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20130121
20130129
Search Results 0 to 13 of about 14 (some duplicates have been removed)
me now mark murray. so mark, interesting numbers out there. there was another poll indicating i believe it's about 22% of republicans believe that there needs to be some kind of gun control legislation. so we know there's a divide here but what we don't know is the plan from the white house specifically. will they put the president out on the road? what is the next full throttle step here? >> well, the plan is to have the president on the road. first vice president biden hitting the road tomorrow, going to richmond, virginia, with new governor caine and making a political campaign on this. the question is, how much of one and will be able to see that in the days ahead and particularly after the state of the union address this coming up february 12th. but there is the campaign. but tamron, when you look at the different pieces of legislation that the obama white house wants, what democrats want, some of the things like the assault weapons ban that senator dianne feinstein unveiled today, advocates believe it's hardest thing to get passed with the senate and the senate democrats.
political editor mark murray. mark, explain the coverage of this so far. i think "the l.a. times" called an evolution, not a revolution and what some people anticipated what might come. >> well, in the filibuster reform taken off as a measure of democrats, from liberaling who were very frustrated by the change of pace in the u.s. senate. throughout its history, the united states senate has been the world's greatest deliberative body and sometimes they deliberate a little bit too long but the white house actually said that they supported the modest measures and it depends on where you are on the united states senate. sometimes when people want quick action now, those people were disappointed but if you believe in evolutional or gradual change as president obama sometimes does, you would end up taking that half or a third of a loaf. >> okay. so progressives, though, certainly have not had a good time hearing about this and specifically coming out and being very stern in reaction to harry reid. take a listen to rachel maddow. >> wow, harry reid, yeah. this is the day everybody was looking f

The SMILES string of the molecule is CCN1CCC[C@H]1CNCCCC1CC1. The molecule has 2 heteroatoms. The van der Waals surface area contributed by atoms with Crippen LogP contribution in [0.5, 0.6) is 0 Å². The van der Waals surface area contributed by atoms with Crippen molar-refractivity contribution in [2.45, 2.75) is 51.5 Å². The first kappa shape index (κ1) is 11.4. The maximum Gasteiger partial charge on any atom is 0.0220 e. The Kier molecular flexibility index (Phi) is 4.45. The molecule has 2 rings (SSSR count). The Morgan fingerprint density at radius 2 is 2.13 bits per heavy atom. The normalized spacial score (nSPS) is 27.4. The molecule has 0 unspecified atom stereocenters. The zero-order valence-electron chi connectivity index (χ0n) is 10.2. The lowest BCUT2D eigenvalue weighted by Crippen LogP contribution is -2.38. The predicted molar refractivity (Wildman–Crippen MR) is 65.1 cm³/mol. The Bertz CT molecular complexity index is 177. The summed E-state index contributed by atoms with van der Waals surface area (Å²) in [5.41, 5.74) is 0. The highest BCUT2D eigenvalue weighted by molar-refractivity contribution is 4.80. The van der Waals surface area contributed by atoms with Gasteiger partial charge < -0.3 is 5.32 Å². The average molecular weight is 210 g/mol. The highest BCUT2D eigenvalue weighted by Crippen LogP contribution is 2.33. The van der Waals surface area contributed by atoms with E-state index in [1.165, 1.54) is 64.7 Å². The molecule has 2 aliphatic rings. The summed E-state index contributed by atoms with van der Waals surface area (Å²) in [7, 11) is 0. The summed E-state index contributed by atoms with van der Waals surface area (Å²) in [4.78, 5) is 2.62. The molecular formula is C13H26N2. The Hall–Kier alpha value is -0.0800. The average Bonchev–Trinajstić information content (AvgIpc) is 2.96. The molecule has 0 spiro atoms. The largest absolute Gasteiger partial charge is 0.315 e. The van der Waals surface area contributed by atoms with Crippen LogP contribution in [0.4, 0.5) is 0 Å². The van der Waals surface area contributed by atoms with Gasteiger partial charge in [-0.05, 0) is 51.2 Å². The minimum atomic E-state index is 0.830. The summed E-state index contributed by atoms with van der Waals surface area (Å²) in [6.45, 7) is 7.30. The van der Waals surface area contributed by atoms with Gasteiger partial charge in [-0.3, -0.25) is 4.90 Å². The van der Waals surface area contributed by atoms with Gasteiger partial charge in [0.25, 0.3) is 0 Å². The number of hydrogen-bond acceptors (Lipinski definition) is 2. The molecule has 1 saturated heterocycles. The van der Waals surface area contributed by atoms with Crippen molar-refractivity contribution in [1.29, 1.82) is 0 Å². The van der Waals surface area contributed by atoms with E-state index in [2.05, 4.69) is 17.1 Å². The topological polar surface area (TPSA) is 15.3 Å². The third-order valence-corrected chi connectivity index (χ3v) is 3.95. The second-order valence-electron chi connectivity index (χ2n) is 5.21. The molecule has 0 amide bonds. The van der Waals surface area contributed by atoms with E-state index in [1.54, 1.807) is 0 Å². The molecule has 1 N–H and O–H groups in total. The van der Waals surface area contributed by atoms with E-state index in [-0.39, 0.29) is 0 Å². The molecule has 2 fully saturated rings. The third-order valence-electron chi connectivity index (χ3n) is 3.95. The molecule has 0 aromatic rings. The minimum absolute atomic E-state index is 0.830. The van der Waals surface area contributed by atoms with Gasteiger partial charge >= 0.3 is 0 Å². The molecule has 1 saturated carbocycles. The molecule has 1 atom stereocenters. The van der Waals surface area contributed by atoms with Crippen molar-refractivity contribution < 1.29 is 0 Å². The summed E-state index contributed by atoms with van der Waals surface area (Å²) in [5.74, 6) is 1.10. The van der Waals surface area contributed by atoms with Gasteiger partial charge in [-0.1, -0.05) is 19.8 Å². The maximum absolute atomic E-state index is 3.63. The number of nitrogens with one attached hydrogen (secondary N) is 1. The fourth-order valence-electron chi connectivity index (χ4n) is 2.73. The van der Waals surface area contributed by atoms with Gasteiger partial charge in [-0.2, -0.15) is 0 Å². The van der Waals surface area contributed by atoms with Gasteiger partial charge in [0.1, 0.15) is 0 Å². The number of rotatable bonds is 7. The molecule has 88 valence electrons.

analyst mark murray. good morning, mark. >> good morning, alex. >> explain how the plan would work. >> most electoral votes across the country are apportioned by a win evener take all basis. for example, if a candidate wins the election in virginia, they get all the electoral votes. this was being considered in states like virginia, michigan, pennsylvania, the electoral votes would be apportioned by congressional district. and just to show you how much things would end up changing, due to all the gerrymandering with the concentration of a lot of democratic votes in urban areas to a handful of congressional districts, mitt romney would have had more electoral votes in the state of virginia, nine to barack obama's four, even though barack obama won the state by four percentage points. and 150,000 overall votes. >> that's the state of virginia and overall, you look at the numbers, romney would have gotten 273, obama, 262, if it had gone that way nationwide. that's an extraordinary change. but the question, this constitutional? >> it is. states are allowed to decide how their electoral